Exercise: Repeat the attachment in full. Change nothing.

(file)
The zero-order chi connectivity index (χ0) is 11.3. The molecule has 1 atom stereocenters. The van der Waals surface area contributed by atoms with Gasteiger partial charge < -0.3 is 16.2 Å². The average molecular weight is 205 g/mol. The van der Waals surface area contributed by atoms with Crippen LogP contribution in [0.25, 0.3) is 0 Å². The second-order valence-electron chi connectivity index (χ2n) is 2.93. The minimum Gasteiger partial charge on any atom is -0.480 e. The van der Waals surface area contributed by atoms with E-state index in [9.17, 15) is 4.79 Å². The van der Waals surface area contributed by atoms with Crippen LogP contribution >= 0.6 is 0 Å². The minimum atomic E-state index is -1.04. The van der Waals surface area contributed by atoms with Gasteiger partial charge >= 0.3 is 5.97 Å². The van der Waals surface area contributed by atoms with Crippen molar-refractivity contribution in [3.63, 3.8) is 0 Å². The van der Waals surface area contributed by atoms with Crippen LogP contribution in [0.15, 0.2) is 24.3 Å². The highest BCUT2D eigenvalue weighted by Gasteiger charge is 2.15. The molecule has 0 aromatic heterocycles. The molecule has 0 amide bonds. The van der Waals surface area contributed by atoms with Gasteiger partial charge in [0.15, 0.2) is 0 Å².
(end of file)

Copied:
The zero-order chi connectivity index (χ0) is 11.3. The molecule has 1 atom stereocenters. The van der Waals surface area contributed by atoms with Gasteiger partial charge < -0.3 is 16.2 Å². The average molecular weight is 205 g/mol. The van der Waals surface area contributed by atoms with Crippen LogP contribution in [0.25, 0.3) is 0 Å². The second-order valence-electron chi connectivity index (χ2n) is 2.93. The minimum Gasteiger partial charge on any atom is -0.480 e. The van der Waals surface area contributed by atoms with E-state index in [9.17, 15) is 4.79 Å². The van der Waals surface area contributed by atoms with Crippen LogP contribution >= 0.6 is 0 Å². The minimum atomic E-state index is -1.04. The van der Waals surface area contributed by atoms with Gasteiger partial charge >= 0.3 is 5.97 Å². The van der Waals surface area contributed by atoms with Crippen molar-refractivity contribution in [3.63, 3.8) is 0 Å². The van der Waals surface area contributed by atoms with Crippen LogP contribution in [0.15, 0.2) is 24.3 Å². The highest BCUT2D eigenvalue weighted by Gasteiger charge is 2.15. The molecule has 0 aromatic heterocycles. The molecule has 0 amide bonds. The van der Waals surface area contributed by atoms with Gasteiger partial charge in [0.15, 0.2) is 0 Å².